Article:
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Deborah Cass Prize winner announced

Moreno Giovannoni was announced as the winner of the inaugural Deborah Cass Writing Prize at an event last night at Writers Victoria.

The Prize was established in honour of Melbourne writer Deborah Cass and aims to aims to help someone from a migrant background find a voice for themselves and be encouraged to finish and publish their work.

Giovannoni took out the prize for a part of the book he is writing called ‘Tales of San Ginese.’

The judges also commended two other writers. Melanie Cheng’s ‘Australia Day’ is about a young woman taking her male Chinese friend home to the farm to meet the family. The judges praised this short story for the poignant situation it describes, its confidence, great detail and nuancing of character.

Emilia Nazari’s piece, ‘The Autumn Limes of Amoo’, is set in a small town in Pakistan where a group of Iranian refugees await resettlement. The judges found this work beautifully written, assured, vivid and disciplined, with strong command of its subject and a fine balance between detail and narrative.

The three pieces were chosen from 56 submissions made by writers of migrant origin, writing in some way about migrant experience.

Judges for the prize were the eminent Australian writers (all of migrant origin themselves) Alice Pung, Christos Tsiolkas and Tony Ayres. Their decisions were unanimous.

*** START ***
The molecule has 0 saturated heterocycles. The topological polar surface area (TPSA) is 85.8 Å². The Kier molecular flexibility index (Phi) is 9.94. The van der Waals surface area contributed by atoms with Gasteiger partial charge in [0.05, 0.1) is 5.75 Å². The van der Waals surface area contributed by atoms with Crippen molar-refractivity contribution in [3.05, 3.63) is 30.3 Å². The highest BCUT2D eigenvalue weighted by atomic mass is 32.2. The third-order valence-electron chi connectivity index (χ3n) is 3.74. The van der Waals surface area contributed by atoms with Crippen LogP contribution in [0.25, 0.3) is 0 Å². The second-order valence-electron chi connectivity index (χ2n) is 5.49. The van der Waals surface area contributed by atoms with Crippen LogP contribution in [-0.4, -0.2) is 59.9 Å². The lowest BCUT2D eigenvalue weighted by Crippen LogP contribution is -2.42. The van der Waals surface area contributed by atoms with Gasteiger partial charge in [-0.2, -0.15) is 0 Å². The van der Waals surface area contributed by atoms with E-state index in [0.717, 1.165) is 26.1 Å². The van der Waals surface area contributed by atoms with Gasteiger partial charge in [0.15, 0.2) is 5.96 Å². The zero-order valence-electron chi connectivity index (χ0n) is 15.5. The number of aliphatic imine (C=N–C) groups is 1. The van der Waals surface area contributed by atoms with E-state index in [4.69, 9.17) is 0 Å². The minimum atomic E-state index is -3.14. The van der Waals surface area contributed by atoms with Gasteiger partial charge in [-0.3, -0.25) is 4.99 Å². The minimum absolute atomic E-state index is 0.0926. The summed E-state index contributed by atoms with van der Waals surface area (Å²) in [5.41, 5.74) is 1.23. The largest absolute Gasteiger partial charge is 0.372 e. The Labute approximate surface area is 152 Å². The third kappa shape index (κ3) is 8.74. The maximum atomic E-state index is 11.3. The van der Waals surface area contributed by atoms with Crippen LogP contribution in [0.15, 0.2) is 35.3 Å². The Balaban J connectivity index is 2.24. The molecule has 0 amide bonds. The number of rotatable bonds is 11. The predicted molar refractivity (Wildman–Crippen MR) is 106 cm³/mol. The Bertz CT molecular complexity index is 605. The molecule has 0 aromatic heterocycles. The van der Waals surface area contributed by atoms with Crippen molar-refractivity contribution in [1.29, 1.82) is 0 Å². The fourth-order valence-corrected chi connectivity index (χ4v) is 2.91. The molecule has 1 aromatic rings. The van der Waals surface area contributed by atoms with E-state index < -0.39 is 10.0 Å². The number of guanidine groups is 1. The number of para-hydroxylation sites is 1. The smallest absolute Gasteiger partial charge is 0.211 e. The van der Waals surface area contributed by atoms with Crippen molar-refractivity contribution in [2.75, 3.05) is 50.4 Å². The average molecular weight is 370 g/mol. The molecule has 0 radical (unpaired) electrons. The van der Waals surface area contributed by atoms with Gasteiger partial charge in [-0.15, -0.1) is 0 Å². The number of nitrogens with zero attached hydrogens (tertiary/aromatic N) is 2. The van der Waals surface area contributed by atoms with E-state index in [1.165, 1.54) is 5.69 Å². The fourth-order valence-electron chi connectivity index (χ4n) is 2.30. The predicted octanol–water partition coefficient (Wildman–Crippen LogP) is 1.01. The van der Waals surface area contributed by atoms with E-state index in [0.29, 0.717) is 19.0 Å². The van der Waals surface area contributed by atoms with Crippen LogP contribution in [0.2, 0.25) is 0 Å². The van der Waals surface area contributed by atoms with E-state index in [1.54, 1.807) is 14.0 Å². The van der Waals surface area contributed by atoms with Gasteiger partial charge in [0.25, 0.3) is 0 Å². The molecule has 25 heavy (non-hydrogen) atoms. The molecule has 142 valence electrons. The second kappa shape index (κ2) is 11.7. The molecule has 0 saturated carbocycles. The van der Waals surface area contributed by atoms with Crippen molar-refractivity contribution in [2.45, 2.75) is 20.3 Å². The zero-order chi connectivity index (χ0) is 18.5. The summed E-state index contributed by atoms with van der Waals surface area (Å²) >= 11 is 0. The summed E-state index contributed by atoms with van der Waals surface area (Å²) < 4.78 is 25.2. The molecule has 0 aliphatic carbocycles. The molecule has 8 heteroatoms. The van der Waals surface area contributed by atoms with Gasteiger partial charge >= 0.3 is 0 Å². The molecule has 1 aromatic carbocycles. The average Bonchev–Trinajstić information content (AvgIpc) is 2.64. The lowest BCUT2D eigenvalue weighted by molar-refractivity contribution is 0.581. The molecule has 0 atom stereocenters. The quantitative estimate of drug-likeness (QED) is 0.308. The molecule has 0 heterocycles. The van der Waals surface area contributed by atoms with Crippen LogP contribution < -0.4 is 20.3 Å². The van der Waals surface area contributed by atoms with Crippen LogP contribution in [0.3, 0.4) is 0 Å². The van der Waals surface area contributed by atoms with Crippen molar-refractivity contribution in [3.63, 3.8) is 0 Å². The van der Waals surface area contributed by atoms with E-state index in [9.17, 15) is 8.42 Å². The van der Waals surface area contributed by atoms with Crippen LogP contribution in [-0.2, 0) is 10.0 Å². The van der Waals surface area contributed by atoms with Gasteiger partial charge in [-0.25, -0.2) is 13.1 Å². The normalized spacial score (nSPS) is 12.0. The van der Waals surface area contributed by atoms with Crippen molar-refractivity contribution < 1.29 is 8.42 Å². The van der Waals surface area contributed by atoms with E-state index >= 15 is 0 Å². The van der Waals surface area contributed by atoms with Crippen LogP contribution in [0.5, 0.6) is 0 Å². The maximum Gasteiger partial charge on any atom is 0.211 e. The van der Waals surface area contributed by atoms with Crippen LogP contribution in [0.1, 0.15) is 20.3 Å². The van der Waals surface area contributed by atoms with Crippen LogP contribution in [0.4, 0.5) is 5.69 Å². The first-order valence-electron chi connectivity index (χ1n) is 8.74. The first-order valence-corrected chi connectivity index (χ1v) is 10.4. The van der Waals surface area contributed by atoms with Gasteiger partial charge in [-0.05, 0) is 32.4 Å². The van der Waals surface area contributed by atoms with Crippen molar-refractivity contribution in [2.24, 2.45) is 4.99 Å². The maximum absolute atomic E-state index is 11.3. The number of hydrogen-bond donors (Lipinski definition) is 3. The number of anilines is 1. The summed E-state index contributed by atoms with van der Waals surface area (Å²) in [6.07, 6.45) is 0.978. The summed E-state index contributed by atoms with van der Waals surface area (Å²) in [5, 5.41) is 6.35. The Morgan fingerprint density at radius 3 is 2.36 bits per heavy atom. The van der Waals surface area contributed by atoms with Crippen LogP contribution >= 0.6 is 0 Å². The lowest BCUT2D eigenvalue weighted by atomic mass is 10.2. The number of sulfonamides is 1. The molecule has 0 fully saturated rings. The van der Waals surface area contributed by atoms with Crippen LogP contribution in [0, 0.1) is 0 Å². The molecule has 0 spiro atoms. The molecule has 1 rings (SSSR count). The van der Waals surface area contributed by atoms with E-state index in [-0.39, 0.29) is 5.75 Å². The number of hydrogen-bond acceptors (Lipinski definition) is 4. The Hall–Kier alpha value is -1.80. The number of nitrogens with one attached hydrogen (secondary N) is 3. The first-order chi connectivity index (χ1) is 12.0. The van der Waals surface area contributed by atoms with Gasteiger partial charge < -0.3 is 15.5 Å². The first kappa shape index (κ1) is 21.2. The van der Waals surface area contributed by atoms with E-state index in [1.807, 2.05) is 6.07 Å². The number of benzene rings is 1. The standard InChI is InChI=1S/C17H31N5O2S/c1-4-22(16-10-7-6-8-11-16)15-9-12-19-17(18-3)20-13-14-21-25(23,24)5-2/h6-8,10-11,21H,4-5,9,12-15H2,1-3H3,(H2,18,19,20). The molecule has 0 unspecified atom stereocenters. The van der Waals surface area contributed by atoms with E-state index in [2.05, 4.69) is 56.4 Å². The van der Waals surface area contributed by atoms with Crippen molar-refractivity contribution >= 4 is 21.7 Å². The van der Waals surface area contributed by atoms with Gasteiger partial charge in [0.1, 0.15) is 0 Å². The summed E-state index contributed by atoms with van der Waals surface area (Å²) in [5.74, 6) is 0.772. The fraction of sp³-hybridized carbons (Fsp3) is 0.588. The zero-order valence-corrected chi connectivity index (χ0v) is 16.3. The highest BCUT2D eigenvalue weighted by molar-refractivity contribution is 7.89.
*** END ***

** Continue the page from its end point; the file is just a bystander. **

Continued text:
The winning entry, from ‘Tales of San Ginese’, is set in an agricultural village in Italy where, according to the author, fatalism rules, God lingers in the minds of its 120 inhabitants, and many dream of California, Argentina or Australia. Some go and come back disillusioned, then wish they had never returned, and those who never leave wish they had.

The judges awarded the prize to Giovannoni for its evident quality of writing, describing it as whimsical without being sentimental, inventive without being precious. The judges agreed that while it seems to take real stories from life, the writing also captures in a humorous, ironical voice something delicate but intangible about loss, nostalgia and home.

Seven other writers were shortlisted for the prestigious fellowship:

  • Sanaz Fotouhi – Scent of Sousan and Yasaman (Iran)
  • Fatima Sehbai – Losing my religion (Pakistan)
  • Tito Ambyo – A Peci for Mamadou (Indonesia)
  • Maha Sidaoui – One Arabian Night (Lebanon)
  • Magdalena McGuire – The Shape of Your Song (Poland)
  • Rumiko Commons – Peacekeeper (Japan)
  • Christine Lambrianidis – The Debt (Greece)

About Deborah Cass

The granddaughter of Jewish immigrants, Deborah Cass became a prize-winning professor of International Law at the London School of Economics. On learning that she had cancer, Deborah left her academic career to focus on creative writing. She had a number of short fiction pieces published, but was unable to realise her aim to complete a novel.

For more information, visit the Deborah Cass Prize website.

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